By Lawrence Budmen

During his visits to London in the final decade of the 18th century, Franz Joseph Haydn was greatly impressed by performances of Handel’s sacred oratorios. He resolved to compose a work in that distinctive genre. 

Setting a text based on the Book of Genesis and excerpts from Milton’s Paradise Lost, Haydn produced The Creation, a monumental score that combined the opulence of Baroque choral writing with classical repose and formal rigor.

Festival Miami 2007 concluded on Friday with an ambitious performance of Haydn’s masterpiece that brought the famed German choral conductor Helmuth Rilling to the UM Gusman Concert Hall podium. Rilling, the first conductor to record the complete cantatas of J.S. Bach, is nothing short of a musical magician. He welded the student forces of the Frost Chorale, Collegium Musicum, and Frost Symphony Orchestra into a refined, supple ensemble. 

Rilling’s genial, vivacious reading was marked by welcome urgency and forceful dynamics that telegraphed the Beethoven-esque thunderbolts that ring in the score’s subtext. The conductor’s spirited tempos were never rushed or breathless. Haydn’s picturesque depiction of storms, floods, mighty oceans and gentle streams was delineated with incisive, characterful animation. Rilling achieved lucid transparency of instrumental detail, coaxing delicately stylish playing that transcended the student level. Shen Wang’ s sweet, nimble oboe solos and Amanda Sparfeld’s sparkling flute obligattos were particularly distinguished. Sonorous horn calls and bold string exclamations (led by concertmaster Ashley Liberty) were sources of constant surprise and delight.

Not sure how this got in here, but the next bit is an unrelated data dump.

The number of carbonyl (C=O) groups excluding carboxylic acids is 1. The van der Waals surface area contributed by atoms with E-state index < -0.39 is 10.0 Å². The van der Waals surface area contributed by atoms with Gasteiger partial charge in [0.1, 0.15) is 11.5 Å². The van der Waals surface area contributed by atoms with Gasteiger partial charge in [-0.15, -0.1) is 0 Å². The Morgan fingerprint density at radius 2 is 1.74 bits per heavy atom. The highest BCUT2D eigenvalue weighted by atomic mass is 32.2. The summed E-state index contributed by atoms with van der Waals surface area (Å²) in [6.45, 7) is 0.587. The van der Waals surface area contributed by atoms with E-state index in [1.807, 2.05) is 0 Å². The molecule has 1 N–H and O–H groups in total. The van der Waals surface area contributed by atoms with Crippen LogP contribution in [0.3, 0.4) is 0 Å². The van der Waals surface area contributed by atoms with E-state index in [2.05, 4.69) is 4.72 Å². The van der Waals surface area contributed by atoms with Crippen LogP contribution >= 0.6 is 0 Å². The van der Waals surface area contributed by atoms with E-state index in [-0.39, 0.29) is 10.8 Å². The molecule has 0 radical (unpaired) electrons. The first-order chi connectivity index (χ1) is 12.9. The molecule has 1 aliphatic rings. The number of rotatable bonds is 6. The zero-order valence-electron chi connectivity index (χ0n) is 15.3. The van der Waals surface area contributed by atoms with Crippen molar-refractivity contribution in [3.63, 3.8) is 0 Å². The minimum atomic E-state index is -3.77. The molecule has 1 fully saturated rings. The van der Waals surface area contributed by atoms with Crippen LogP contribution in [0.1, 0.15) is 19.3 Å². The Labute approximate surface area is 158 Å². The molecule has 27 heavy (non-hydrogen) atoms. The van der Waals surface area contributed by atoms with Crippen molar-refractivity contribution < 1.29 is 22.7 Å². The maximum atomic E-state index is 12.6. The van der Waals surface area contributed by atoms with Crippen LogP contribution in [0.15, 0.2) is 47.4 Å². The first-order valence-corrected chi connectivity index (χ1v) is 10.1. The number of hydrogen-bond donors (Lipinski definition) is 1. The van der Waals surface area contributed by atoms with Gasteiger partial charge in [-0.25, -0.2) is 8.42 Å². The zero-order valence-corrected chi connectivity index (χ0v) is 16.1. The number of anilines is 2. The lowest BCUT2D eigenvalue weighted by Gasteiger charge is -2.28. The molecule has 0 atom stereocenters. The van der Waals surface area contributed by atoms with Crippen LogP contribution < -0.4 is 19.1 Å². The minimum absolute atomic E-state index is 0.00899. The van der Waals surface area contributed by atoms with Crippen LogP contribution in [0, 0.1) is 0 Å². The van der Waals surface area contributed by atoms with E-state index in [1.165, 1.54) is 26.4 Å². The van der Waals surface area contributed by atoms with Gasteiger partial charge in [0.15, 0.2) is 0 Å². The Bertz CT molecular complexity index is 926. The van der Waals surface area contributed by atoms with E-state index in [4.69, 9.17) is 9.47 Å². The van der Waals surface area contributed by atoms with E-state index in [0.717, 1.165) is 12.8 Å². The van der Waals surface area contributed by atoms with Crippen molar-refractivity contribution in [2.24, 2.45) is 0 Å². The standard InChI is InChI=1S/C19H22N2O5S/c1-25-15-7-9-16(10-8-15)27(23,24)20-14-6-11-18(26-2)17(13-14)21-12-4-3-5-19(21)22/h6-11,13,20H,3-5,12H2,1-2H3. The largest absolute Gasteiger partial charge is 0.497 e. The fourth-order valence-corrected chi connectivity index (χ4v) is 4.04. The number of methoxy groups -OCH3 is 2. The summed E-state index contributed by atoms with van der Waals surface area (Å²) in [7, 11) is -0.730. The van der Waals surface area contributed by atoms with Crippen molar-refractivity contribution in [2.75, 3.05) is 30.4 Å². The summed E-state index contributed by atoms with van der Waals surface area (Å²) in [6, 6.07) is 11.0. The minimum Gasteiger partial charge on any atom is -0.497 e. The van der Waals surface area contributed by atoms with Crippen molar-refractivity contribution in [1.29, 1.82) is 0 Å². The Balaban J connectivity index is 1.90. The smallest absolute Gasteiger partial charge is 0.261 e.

The precise attack and solidity of the impressive chorus, superbly prepared by Jo-Michael Scheibe and Donald Oglesby, gave expressive ring to The Heavens Are Telling. Rilling infused warmth and tonal heft in the vocal ensemble, achieving a pinnacle in the glorious outpouring of Praise the Lord, the oratorio’s ecstatic conclusion. 

Haydn’s solo vocal writing requires tremendous flexibility. After more than three decades on the world’s operatic and concert stages, soprano Helen Donath’ s gleaming timbre and flawless coloratura remain miraculous. Her exquisite spinning of a vocal line is a model of great artistry and musicianship. 

Lothar Odinius’ noble, heroic tenor resounded in declamatory recitatives but turned dulcet in lyrical song. Nathan Berg’s fine light bass lacked ease in the low register. 

This Creation was that rare event when excellent individual performances coalesced into an ensemble effort that reached the level of the sublime.

Copyright Sun-Sentinel


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